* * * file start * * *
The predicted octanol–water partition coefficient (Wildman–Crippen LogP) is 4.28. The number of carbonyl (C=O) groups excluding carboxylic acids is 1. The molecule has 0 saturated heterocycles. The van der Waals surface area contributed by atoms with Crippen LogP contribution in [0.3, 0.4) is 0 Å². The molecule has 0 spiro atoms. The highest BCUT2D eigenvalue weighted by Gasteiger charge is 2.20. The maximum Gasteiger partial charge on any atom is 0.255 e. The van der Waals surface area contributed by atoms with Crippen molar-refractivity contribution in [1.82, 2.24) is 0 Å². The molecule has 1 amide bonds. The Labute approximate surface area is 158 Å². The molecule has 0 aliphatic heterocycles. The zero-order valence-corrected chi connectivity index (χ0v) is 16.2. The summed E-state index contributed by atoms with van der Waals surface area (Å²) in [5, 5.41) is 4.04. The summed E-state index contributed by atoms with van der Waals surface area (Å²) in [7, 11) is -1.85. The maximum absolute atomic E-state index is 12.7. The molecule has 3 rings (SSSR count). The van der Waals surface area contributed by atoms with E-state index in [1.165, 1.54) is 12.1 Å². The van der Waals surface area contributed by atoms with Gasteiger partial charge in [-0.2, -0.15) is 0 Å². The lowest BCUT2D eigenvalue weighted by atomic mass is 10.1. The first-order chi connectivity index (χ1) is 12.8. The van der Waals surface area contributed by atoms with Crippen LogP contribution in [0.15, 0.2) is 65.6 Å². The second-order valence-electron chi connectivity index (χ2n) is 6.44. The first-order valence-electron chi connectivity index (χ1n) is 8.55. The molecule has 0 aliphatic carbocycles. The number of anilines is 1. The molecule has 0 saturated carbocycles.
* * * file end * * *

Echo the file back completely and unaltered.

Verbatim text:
The predicted octanol–water partition coefficient (Wildman–Crippen LogP) is 4.28. The number of carbonyl (C=O) groups excluding carboxylic acids is 1. The molecule has 0 saturated heterocycles. The van der Waals surface area contributed by atoms with Crippen LogP contribution in [0.3, 0.4) is 0 Å². The molecule has 0 spiro atoms. The highest BCUT2D eigenvalue weighted by Gasteiger charge is 2.20. The maximum Gasteiger partial charge on any atom is 0.255 e. The van der Waals surface area contributed by atoms with Crippen molar-refractivity contribution in [1.82, 2.24) is 0 Å². The molecule has 1 amide bonds. The Labute approximate surface area is 158 Å². The molecule has 0 aliphatic heterocycles. The zero-order valence-corrected chi connectivity index (χ0v) is 16.2. The summed E-state index contributed by atoms with van der Waals surface area (Å²) in [5, 5.41) is 4.04. The summed E-state index contributed by atoms with van der Waals surface area (Å²) in [7, 11) is -1.85. The maximum absolute atomic E-state index is 12.7. The molecule has 3 rings (SSSR count). The van der Waals surface area contributed by atoms with E-state index in [1.165, 1.54) is 12.1 Å². The van der Waals surface area contributed by atoms with Gasteiger partial charge in [-0.2, -0.15) is 0 Å². The lowest BCUT2D eigenvalue weighted by atomic mass is 10.1. The first-order chi connectivity index (χ1) is 12.8. The van der Waals surface area contributed by atoms with Crippen LogP contribution in [0.15, 0.2) is 65.6 Å². The second-order valence-electron chi connectivity index (χ2n) is 6.44. The first-order valence-electron chi connectivity index (χ1n) is 8.55. The molecule has 0 aliphatic carbocycles. The number of anilines is 1. The molecule has 0 saturated carbocycles.